Posts Tagged ‘Writing Life’

hand wash cold excerpt

March 19th, 2010    -    20 Comments

Chapter One: Full Basket
A life as told by laundry

Life is laundry.

When I say that, I don’t mean I do a lot of laundry, although I do. I just started my fifth load this week and it’s only Tuesday. Still, some folks do more and some folks do less. Either way, that’s not the point.

I don’t mean my life is like laundry, although it is. Troubles pile up, and I ignore them as long as I can. Just about the time I sort through the heap, clean it, and stash it away, it reappears and I have to take care of it all over again. So yes, life is like laundry, but that’s not what I mean either.

I mean life is laundry, and when you do not yet see that your life is laundry, you may not see your life clearly at all. You might think, for instance, that the life you have is not the life you had in mind and so it doesn’t constitute your real life at all. Your real life is the life you pine for, the life you’re planning or the life you’ve already lost, the life fulfilled by the person, place, and sexy new front-loading washer of your dreams. This is the life we are most devoted to: the life we don’t have.

When I was thirty-five, I looked up one day and realized that I hadn’t had a life. Oh, I’d had a lot of things. I’d had a husband and a marriage of sorts. In fact, I still did. Between us, we had two late-model cars, two high-speed careers, and a two-story house on an oak-lined street where people left their blinds open so everyone else could look in and sigh. I had a great job working with talented and energetic people at my own company. I worked too hard, but I made enough money. I had a pool, and even a little pool house, neither of which I ever found the time or friends to fill. I had my youth. I had my looks, and I had the self-devotion to maintain them at any cost. I had fancy jewelry and cookware for which I had no use. What I did not have was laundry.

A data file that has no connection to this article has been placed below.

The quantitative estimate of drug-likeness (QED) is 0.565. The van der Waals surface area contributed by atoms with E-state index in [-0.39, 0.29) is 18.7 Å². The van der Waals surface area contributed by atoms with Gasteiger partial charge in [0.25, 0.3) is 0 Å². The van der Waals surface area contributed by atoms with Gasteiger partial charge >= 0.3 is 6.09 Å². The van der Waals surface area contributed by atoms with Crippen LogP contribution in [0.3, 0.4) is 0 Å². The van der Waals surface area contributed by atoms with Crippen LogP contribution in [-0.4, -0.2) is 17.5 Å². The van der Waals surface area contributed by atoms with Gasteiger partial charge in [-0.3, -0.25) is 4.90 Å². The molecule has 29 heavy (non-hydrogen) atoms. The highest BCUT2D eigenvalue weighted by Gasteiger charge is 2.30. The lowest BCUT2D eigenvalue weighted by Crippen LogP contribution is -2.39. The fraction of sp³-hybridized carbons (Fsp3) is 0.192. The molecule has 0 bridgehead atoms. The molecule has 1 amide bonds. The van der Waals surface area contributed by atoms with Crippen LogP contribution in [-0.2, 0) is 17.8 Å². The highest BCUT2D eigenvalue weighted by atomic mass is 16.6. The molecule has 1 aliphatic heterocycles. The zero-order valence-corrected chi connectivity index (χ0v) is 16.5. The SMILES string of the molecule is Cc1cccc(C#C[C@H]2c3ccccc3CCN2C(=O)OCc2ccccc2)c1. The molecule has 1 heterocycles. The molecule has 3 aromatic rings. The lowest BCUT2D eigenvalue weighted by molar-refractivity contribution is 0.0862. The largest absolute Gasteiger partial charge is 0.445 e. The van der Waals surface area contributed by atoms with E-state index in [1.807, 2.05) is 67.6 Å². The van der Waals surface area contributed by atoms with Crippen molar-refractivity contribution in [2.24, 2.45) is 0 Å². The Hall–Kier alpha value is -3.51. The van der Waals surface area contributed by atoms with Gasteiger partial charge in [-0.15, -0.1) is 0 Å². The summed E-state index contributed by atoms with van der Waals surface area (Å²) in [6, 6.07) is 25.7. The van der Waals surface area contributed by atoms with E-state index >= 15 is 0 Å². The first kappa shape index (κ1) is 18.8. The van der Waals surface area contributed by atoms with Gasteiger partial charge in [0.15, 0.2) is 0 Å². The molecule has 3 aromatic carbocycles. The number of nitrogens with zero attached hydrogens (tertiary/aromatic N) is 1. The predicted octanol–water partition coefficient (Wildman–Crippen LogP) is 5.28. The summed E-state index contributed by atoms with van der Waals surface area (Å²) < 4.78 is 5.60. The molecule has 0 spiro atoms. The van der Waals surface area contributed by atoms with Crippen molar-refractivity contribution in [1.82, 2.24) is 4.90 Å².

I had no laundry. I had clothing, and plenty of it, but I also had Theresa, who week after week did lifetimes’ worth of other people’s laundry, including my own. For more than ten years running, Theresa came to my house each Wednesday when no one was home. Except for the rare coincidence when I might be waylaid in bed by the sniffles, I never saw her come, I never saw her leave, and I never saw what she did in between. In this way, we had the strangest kind of intimacy.

She saw my underwear. She soaked my stains. She smelled my sweat. She did the same for my husband, all of which I refused to do. She swept and polished, emptied the trash and the hampers, and filled the house with a heady haze of lemony pine. Upstairs, on opposite sides of our bed, she laid our warm, clean laundry folded in his and her stacks. Everything was in its place. Only it wasn’t my place, because it wasn’t my life. My life was going to begin on some other day, when I had myself situated in some better place. read more

nothing left over

March 10th, 2010    -    54 Comments

One of my readers is having a giveaway of Momma Zen this week. Not even a new Momma Zen, but one she’s read a couple times. (Those are the best kind.) Seeing the enthusiasm people have for the leftovers gave me the idea to do something I haven’t done for a while: empty the closet. I have a load that’s drying on the line, and it’s time to make room.

Leave me a comment if you’d like to claim any of these books, held by my own grubby hands and greedily consumed by my literary appetite. I’ll choose the winners on Sunday evening, March 14 and ship them out.

Gardens of Water by Alan Drew – a stunning first novel about the cultural cataclysm between American Christians and Turkish Muslims in the aftermath of the 1999 earthquake.